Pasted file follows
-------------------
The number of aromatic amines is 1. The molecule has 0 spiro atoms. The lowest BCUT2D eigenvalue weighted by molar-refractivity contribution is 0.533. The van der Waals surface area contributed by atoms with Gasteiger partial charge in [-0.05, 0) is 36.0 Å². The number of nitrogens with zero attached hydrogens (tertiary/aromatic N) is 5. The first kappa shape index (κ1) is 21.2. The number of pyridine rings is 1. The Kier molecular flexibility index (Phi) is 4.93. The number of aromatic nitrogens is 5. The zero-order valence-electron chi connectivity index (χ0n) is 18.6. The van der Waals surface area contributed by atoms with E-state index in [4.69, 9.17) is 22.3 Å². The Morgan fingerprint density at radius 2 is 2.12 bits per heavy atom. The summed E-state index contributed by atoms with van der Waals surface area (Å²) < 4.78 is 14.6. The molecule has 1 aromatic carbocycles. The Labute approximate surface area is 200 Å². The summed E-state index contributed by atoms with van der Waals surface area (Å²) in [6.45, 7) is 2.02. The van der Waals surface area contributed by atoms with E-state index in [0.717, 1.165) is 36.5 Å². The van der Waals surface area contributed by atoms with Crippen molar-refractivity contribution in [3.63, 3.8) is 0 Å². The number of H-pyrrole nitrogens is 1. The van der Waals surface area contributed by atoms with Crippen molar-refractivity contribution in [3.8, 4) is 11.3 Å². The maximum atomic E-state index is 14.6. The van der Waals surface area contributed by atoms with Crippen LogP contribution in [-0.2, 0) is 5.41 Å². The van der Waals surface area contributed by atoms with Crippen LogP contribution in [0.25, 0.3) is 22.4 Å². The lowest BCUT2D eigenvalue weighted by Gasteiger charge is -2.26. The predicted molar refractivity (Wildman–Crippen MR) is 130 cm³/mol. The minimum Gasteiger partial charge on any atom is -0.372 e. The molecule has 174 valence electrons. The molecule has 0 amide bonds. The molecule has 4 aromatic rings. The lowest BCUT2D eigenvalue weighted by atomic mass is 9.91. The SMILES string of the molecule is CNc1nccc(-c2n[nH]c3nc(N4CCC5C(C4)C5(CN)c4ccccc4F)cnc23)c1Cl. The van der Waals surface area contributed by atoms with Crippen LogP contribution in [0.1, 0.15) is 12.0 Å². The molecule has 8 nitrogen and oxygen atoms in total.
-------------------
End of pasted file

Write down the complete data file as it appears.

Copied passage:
The number of aromatic amines is 1. The molecule has 0 spiro atoms. The lowest BCUT2D eigenvalue weighted by molar-refractivity contribution is 0.533. The van der Waals surface area contributed by atoms with Gasteiger partial charge in [-0.05, 0) is 36.0 Å². The number of nitrogens with zero attached hydrogens (tertiary/aromatic N) is 5. The first kappa shape index (κ1) is 21.2. The number of pyridine rings is 1. The Kier molecular flexibility index (Phi) is 4.93. The number of aromatic nitrogens is 5. The zero-order valence-electron chi connectivity index (χ0n) is 18.6. The van der Waals surface area contributed by atoms with E-state index in [4.69, 9.17) is 22.3 Å². The Morgan fingerprint density at radius 2 is 2.12 bits per heavy atom. The summed E-state index contributed by atoms with van der Waals surface area (Å²) < 4.78 is 14.6. The molecule has 1 aromatic carbocycles. The Labute approximate surface area is 200 Å². The summed E-state index contributed by atoms with van der Waals surface area (Å²) in [6.45, 7) is 2.02. The van der Waals surface area contributed by atoms with E-state index in [0.717, 1.165) is 36.5 Å². The van der Waals surface area contributed by atoms with Crippen molar-refractivity contribution in [3.63, 3.8) is 0 Å². The number of H-pyrrole nitrogens is 1. The van der Waals surface area contributed by atoms with Crippen molar-refractivity contribution in [3.8, 4) is 11.3 Å². The maximum atomic E-state index is 14.6. The van der Waals surface area contributed by atoms with Crippen LogP contribution in [-0.2, 0) is 5.41 Å². The van der Waals surface area contributed by atoms with Crippen LogP contribution in [0.25, 0.3) is 22.4 Å². The lowest BCUT2D eigenvalue weighted by Gasteiger charge is -2.26. The predicted molar refractivity (Wildman–Crippen MR) is 130 cm³/mol. The minimum Gasteiger partial charge on any atom is -0.372 e. The molecule has 174 valence electrons. The molecule has 0 amide bonds. The molecule has 4 aromatic rings. The lowest BCUT2D eigenvalue weighted by atomic mass is 9.91. The SMILES string of the molecule is CNc1nccc(-c2n[nH]c3nc(N4CCC5C(C4)C5(CN)c4ccccc4F)cnc23)c1Cl. The van der Waals surface area contributed by atoms with Crippen LogP contribution in [0.1, 0.15) is 12.0 Å². The molecule has 8 nitrogen and oxygen atoms in total.